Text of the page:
attacking the debt monster

I was reading some message boards about persistence and debt repayment.  This is what I did over the last thirteen months:

First, I took a day off from work and called every credit card company.  I confirmed the amount of the debt and got online access to my account.

I put the online access information into my password book and made a spreadsheet to track all my cards and loans.

Next, I started cutting costs.  I didn’t buy things, I cut back.  I started shopping more wisely at the supermarket.  I went from going to the movies, to Blockbuster to Redbox and DVDxpress to waiting for movies to come out on cable.  I saved a dollar here, a dollar there. I questioned every expense.  It has to have some great value, or make some kind of sense. I drove my electric bill down.

I targeted certain credit cards to pay in full.  I picked the two smallest balances first.  It felt great.  I reduced the number of bills coming in so I would lower the chances of accidentally defaulting. Then I started targeting cards based on the interest rate.

I then made a spreadsheet to replace my check register.  I kept nearly daily tabs on my account.  I stopped overdrafting and immediately started saving hundreds a month.

I pushed for overtime and then worked it.  Some money went for car repair, some for food, some for debt. We didn’t have enough money to pay all of our bills each month, so I cut back further.  I was lucky enough to get about ten thousand dollars in back wages.  I never saw it.  I paid out two credit cards.

I read about how to save money, and the best way to pay down debt.  I was doing it all. I got my tax refund and sent it immediately to my debt. I took back cans for money, pick change off the ground, saved coins, and paid for everything in cash.  I shrunk my debt in thirteen months from maybe 52 thousand to 37 thousand.

I quit smoking – repeatedly. Even those failures gave me some breathing room and put about fifteen hundred dollars into my pocket. I have more plans.  I use all sorts of methods; the snowball, the snowflake, and targeting balances based on balance size, interest size, or how likely the credit card company is to screw me in the future.  I suspect that I’ll pay down about six thousand more dollars in the next ten months.  It’s take that long because this is the first time in ten years I’ll have money for summer activities and for Christmas.  I searched the web about credit cards and FICO scores.  I decided to repair my credit. My credit took quite a hit from carrying all that debt.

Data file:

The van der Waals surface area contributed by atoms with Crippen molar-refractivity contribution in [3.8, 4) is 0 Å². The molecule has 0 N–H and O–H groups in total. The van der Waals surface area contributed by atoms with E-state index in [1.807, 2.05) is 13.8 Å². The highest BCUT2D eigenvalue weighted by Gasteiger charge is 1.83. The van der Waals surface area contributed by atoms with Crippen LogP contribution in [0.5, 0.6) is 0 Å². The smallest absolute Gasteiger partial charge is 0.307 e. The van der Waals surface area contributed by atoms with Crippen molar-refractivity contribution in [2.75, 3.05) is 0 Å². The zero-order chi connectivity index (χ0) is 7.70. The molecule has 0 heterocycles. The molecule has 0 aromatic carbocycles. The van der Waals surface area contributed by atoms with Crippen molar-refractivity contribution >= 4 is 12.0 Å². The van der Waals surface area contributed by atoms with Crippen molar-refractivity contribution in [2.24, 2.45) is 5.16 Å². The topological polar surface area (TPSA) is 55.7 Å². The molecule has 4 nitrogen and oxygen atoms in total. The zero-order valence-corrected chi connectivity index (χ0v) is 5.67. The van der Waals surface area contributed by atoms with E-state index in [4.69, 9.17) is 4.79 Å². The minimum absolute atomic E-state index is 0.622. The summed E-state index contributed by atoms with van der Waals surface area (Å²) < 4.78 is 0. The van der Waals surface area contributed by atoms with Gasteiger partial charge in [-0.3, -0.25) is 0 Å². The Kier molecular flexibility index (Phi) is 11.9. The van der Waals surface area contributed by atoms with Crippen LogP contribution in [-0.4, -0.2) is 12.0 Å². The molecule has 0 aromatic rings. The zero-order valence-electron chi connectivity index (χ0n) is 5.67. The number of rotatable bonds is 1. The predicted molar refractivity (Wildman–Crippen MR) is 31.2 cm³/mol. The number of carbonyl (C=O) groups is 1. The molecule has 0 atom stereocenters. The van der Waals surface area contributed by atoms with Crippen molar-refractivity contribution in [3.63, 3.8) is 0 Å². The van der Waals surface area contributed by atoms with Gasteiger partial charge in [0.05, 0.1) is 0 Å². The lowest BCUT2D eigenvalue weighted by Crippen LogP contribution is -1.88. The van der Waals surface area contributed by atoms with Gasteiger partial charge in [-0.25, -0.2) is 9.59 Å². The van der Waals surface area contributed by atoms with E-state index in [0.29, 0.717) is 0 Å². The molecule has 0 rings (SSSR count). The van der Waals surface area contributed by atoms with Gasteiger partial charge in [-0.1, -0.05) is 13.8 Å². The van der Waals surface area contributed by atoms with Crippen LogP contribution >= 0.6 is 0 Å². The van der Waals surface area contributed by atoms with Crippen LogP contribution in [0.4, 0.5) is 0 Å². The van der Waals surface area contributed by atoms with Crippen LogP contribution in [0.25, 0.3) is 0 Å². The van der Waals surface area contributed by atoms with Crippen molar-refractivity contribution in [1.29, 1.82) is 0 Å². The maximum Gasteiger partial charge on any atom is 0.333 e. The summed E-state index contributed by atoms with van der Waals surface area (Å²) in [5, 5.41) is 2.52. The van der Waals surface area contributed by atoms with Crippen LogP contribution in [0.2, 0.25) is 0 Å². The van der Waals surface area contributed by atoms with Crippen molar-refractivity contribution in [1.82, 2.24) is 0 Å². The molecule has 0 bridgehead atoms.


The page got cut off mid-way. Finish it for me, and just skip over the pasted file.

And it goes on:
After my next tax refund, I’ll come up with a new plan.  As soon as the smoke clears, I’ll decide what to pay next and in what order.

I must say, it was quite a struggle but I’m glad for it.  I realized how little possessions mean, how important health and time are, and how important… really important… having money is.

The biggest change was overcoming my problems with money and debt.  I shook away all the fears and shame my parents installed in my, looked honestly at the debt, and grabbed it by the horns. I didn’t let the fact that I fucked up for so many years depress me and make me look the other day, letting the debt and bad spending habits mount. I was sinking in red.  I bellied up to it and handled it.

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